Her First Calf
Her fate seizes her and brings her
down. She is heavy with it. It
wrings her. The great weight
is heaved out of her. It eases.
She moves into what she has become,
sure in her fate now
as a fish free in the current.
She turns to the calf who has broken
out of the womb’s water and its veil.
He breathes. She licks his wet hair.
He gathers his legs under him
and rises. He stands, and his legs
wobble. After the months
of his pursuit of her, now
they meet face to face.
From the beginnings of the world
his arrival and her welcome
have been prepared. They have always
known each other.
The Sassy Nanny ranch has a few new faces (and feathers, and hooves) in the yard. Not only are there roughly 78 new young’uns, there is a very large (and sweet) horse named Cash and a trio of waddling, inquisitive geese. It’s starting to look like a scene from Dr Doolittle, except I’d re-name the scene to Dr Dooalot-allthetime-everyday. Between locating wayward babies under the hay manger, bottle feeding them when the real deal isn’t working and delivering each and every one of the newest Sassy Nanny crew members, Michael has had a very busy spring.
The geese remind me of the heavy-set, stern nuns at Annunciation school, waddling around the playground keeping all the Catholic young’uns in line.
Babies captured and on their way back to Mama— turns out baby goats have a lot in common with a toddler…they both wander.
Cash is remarkably patient and cautious around the little ones. He placidly chews while they wander between his legs, sniff his muzzle and scamper around the manger. And most importantly, he made Michael a cowboy— now that’s a good addition to the Sassy Nanny menagerie. Yee-haw!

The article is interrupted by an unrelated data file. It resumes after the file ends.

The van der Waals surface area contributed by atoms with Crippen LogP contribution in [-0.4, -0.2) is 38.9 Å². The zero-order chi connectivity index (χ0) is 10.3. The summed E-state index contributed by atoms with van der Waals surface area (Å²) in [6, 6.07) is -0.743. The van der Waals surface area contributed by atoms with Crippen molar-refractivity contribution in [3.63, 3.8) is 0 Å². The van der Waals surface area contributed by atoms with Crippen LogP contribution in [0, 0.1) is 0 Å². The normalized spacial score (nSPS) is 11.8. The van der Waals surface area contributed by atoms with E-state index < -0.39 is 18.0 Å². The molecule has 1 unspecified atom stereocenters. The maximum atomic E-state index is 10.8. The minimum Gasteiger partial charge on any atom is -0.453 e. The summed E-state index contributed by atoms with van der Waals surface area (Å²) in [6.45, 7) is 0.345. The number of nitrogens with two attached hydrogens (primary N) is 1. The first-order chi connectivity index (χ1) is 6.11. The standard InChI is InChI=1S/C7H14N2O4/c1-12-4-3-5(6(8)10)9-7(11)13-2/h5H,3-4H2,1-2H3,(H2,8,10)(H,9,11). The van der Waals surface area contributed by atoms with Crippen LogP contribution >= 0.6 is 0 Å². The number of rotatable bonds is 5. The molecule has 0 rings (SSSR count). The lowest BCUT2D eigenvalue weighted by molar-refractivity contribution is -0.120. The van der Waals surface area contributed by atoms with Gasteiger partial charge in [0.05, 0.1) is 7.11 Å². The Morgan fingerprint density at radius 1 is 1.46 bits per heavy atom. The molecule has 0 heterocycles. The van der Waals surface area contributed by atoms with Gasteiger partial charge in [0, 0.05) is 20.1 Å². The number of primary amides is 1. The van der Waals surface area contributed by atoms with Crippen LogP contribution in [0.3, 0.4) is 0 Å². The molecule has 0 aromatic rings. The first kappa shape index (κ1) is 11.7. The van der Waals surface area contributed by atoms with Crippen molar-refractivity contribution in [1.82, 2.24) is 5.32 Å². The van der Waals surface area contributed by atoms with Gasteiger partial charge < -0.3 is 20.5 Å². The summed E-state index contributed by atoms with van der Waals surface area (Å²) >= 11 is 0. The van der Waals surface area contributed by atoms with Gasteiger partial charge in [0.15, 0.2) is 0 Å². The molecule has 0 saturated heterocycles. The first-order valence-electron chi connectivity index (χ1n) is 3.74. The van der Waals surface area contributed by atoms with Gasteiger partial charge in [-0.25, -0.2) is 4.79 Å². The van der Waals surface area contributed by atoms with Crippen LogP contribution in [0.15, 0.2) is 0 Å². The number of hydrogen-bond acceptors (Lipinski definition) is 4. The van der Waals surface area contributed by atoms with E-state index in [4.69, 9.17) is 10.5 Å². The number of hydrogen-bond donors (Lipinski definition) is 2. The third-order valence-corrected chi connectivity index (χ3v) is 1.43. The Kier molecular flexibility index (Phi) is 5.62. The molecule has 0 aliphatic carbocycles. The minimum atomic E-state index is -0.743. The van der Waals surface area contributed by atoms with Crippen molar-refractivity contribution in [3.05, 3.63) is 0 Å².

It was the best trade we’ve made in a long time— the use of the Rover for a grocery bag of kick-ass beef and pork from a butcher in Hudson. What’s even more impressive is Eric handed over the bag of meat despite being stopped by our friendly Wisconsin State Patrol officer for going a little too fast, in a car that didn’t belong to him with expired tabs. It appears that attention to detail is important when a person, who shall remain nameless, buys and affixes tabs to a car. Evidently, it’s easy to get distracted and put them on the wrong car. Nothing like a little Dougherty chaos to make a person thankful for their orderly life full of clean laundry, peaceful dinners and current tabs (on the proper cars).
We ate the beef first, it was a fine-looking pile of beautifully marbled steaks, and saved the pork for another night— further proof that Dougherty’s are capable of restraint. Eric’s last words as he left that night were, ‘treat those chops well and don’t share them with the kids’. I succeeded on both counts— the marinade was perfect, lots of mustard and garlic, and the kids ate prime rib. Another successful Dougherty dinner.
Grilled Dijon Pork Chops
2 thick-cut, bone-in pork chops
6 small or 3 large garlic cloves, chopped
1 tablespoon herb salt (recipe here) or 1 tablespoon salt and 1 tablespoon minced rosemary/thyme/oregano
1 teaspoon black pepper, coarsely ground
2 1/2 tablespoon Dijon mustard
2 tablespoon sherry vinegar
3 tablespoons olive oil
Combine all the ingredients (except the pork chops) in a bowl and mix to thoroughly combine. Place the pork chops in a plastic bag or small bowl, pour the marinade over them, cover and place in the refrigerator for 4 – 8 hours. One hour before you plan to grill them, take the chops out of the refrigerator (but leave them in the marinade). Prepare your grill ( I used a grill pan on my stove top) and sear each side, over high heat, for about 4 minutes per side (or until you have pronounced grill marks). Reduce the heat to medium-low or move to a cooler part of the grill and continue to grill, flipping once, for another 10 – 15 minutes or until they reach an internal temperature 140 – 145 degrees. Remove from the grill and let rest, covered, for 5 minutes.